What does the word purpose bring to mind? A reason for being, feeling fulfilled, making a difference? Why should getting older make this seem more unattainable? What has changed? As a mid-career professional, do you find yourself asking who you are, where you fit or how to make the most of your life? If so, you’re not alone.
When you first started your career, you probably had a planned trajectory with a purpose in mind. Somewhere along the way, however, your circumstances (or your motivations) may have changed. What you valued twenty-five years ago may be vastly different from your current considerations. How you deal with change (or transformation) can affect all aspects of your life and how you find purpose.
Need a reboot?
If your sense of purpose needs a refresh and you need to be inspired, how do you begin? Is there a manual for this?
First, some inspiration: Since we are in the season of graduations, it seems fitting to explore a few of the overarching lessons learned from the award-winning address of Professor Clayton Christensen to the 2010 Harvard business school graduating class, “How Will You Measure Your Life?” Many have found his insights valuable not only for recent grads but useful to revisit for those further along in their careers. He passed away in January 2020, making his words even more poignant.
“Create a strategy for your life. …keep the purpose of your life front and center as you decide how to spend your time, talents, and energy.”
“Are you allocating your resources to the things you would have once said mattered most?”
“Don’t judge each day by the harvest you reap, but by the seeds you plant.”
“Doing deals doesn’t yield the deep rewards that come from building up people.”
Find Your Purpose
Now let’s talk specifics. In her article “Five Steps to Finding Your Life Purpose”
in Psychology Today Dr. Tchiki Davis offers key steps to exploring your purpose by asking yourself the following questions.
- Is there anything that touches you so deeply that it drives you?
- What energizes you?
- What are you willing to sacrifice for?
- Who do you want to help?
- What do you love to do? And how do you apply this passion to your purpose?
Dr. Davis stresses that “finding your life purpose is a lifelong journey. “It's OK to take it one step at a time. It's normal to pause and reevaluate regularly. And it's OK to feel overwhelmed. Nothing worth doing is easy, and this will not always be easy.” There will be ups and downs as you go through the process, but it’s worth the effort.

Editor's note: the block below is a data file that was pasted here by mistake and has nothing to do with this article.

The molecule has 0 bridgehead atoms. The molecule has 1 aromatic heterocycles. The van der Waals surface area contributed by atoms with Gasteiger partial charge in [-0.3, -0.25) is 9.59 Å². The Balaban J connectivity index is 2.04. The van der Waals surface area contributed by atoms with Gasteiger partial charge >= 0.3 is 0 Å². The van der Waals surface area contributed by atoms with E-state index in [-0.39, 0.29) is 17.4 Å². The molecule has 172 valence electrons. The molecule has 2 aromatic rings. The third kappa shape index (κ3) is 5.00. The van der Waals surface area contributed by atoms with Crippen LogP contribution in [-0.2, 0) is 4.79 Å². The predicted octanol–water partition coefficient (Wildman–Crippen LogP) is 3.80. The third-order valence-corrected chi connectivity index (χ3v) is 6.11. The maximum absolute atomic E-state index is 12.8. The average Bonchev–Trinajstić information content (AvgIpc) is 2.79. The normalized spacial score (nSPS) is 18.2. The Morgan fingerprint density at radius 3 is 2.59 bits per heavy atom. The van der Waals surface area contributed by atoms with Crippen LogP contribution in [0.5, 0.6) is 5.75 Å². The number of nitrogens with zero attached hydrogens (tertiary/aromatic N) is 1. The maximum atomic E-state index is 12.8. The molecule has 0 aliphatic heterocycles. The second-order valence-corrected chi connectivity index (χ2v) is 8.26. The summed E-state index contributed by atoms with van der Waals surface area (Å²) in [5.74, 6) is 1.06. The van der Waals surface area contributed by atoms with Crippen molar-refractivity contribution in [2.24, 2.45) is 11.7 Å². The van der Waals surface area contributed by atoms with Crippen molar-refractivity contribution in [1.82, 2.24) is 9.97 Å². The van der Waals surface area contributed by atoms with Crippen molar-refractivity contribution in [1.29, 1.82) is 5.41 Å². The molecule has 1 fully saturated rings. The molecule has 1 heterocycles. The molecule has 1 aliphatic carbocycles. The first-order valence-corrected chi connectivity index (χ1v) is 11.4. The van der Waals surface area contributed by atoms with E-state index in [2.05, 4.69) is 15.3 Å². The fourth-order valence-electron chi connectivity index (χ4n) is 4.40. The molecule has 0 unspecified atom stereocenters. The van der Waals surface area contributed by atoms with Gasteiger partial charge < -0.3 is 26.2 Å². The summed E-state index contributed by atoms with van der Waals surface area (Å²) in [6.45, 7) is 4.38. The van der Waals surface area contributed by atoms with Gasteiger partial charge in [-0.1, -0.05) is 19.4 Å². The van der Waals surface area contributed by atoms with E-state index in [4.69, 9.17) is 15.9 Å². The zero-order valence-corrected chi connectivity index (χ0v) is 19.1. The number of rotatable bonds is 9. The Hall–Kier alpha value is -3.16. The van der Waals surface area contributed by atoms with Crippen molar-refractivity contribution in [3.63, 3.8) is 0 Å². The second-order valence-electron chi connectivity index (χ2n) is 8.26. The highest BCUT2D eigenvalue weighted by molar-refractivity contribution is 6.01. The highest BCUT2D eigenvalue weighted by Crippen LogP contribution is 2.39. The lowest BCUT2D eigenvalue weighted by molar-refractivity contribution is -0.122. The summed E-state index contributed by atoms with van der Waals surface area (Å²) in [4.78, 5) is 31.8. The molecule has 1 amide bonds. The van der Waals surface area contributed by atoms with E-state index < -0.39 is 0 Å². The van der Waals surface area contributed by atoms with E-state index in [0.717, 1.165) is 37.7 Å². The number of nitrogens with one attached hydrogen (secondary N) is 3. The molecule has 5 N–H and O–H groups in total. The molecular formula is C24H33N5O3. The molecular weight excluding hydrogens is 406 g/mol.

What Motivates You?
What motivates you is behind your drive or purpose. As Daniel Pink, author of the New York Times bestseller “Drive: The Surprising Truth About What Motivates Us” says “The secret to high performance and satisfaction—at work, at school, and at home—is the deeply human need to direct our own lives, to learn and create new things, and to do better by ourselves and our world.”
Mid-career is often the time when people begin to question their purpose on the planet and what more they can do to make the world a better place. My former coworker Mark took the leap from the corporate world to join the management team of a non-profit organization supporting those going through treatment for cancer. He had felt a pull to work in the nonprofit world after volunteering, which then led to fundraising and managing roles. Others look to businesses that are doing good, such as Certified B Corporations (B Corps), which are adding value to their employees, the local community and the environment. Over 3,000 companies in 150 industries across 71 countries have joined this movement of business as a force for good. They include Ben & Jerry’s, allbirds, Danone, Eileen Fisher, Hootsuite, and many more. B Corps are well worth checking out.
We are living in a period of incredible change. A bright spot to remember is that in chaos and uncertainty, change and positive innovation can emerge. Knowing your purpose can point the way to bigger and better things.